Roger and Mona are out to dinner with their daughter Margaret, and her vaguely cro-magnon fiancé Brooks. They’re talking about the wedding, adamantly disinterested in a big wedding until Mona reminisces about her own wedding to Roger and how wonderful and perfect it all was. Roger is staring into space.

End of the evening at the Draper house, and they’re seemingly having a nice family moment.. until Bobby breaks the bed by jumping on it. Betty stiffens, pissed off, and tells the kids to go to bed, but it’s only 7:30pm.. ay yi yi. Grilled cheese all around then. Don does fuckall. More frustration on Betty’s end of things.

It’s Monday, and Kenny and Pete are entertaining some bald Marty when high class hooker Vicky strolls in. Roger pops over and is exceedingly charmed by Marty’s obvious Not Wife. The wheels are turning.

Bobbie pops in to Don’s office, talking about selling a Candid Camera knockoff called Grin and Barrett. As the deadbolt clicks into place, Joan rolls an eye.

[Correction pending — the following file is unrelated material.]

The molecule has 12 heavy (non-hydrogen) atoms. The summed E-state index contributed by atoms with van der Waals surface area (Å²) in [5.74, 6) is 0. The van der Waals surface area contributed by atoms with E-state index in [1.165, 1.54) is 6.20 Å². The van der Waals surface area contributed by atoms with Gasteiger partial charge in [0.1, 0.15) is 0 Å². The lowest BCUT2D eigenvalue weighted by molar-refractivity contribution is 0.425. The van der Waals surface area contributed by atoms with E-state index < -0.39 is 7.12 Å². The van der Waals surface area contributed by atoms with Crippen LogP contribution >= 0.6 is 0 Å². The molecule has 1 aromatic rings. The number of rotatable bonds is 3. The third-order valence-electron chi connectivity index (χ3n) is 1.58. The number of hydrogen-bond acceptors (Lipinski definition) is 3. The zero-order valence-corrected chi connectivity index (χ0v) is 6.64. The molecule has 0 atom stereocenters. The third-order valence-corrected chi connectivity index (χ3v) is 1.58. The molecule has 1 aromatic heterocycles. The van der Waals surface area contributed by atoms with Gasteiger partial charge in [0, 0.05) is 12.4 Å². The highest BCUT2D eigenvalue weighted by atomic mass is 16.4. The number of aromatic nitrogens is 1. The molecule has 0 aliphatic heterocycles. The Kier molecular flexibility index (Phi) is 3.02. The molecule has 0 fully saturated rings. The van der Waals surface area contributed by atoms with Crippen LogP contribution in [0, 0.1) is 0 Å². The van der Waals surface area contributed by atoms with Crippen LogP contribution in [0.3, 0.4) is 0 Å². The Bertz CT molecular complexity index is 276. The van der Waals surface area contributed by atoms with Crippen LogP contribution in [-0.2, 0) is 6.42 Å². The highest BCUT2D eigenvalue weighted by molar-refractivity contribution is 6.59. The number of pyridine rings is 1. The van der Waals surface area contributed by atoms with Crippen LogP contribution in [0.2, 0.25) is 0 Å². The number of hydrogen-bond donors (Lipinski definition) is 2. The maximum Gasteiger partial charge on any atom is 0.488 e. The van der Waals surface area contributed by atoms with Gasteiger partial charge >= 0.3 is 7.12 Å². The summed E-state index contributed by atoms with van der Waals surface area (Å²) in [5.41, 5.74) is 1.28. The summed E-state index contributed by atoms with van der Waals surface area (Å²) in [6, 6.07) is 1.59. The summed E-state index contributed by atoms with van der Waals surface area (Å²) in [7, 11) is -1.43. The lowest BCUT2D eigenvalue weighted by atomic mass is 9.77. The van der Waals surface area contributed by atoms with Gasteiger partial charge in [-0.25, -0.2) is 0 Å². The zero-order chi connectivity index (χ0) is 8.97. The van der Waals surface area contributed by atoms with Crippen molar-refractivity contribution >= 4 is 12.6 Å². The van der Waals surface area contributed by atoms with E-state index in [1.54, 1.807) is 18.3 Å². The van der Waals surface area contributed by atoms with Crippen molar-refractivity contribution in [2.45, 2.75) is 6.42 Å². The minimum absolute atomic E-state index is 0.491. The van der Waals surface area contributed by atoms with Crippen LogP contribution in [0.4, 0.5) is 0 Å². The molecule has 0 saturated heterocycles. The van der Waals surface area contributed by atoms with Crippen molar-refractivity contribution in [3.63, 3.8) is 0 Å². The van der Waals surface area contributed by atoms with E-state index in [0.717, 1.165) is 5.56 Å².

The minute Don gets in the door at home, Betty lets him know that Bobby broke the hi-fi and lied about it to her face. She makes an assumption that his own father hitting him made him the man he is today. Betty is expecting Don to punish him in some meaningful (physical) way, but instead he delivers the much scarier Stern Dad Treatment. He knows Bobby’s aware he did something wrong, there are other ways to go about things.

“Mommy says you broke the hi-fi. I believe her. Don’t do that again.”

“..I won’t.”

Sunday #2: Palm Sunday

Peggy is at mass again, and the Drapers are having tasty pancakes! Duck phones the house, yapping about Shel Keneally and American Airlines, as Bobby tries to put his mouth on the goddamned griddle and shrieks. Betty is pissed at Don, he says he’s got to go into the office. Since Bobby has to hit up the ER, he’s got to take Sally with him. More frustration.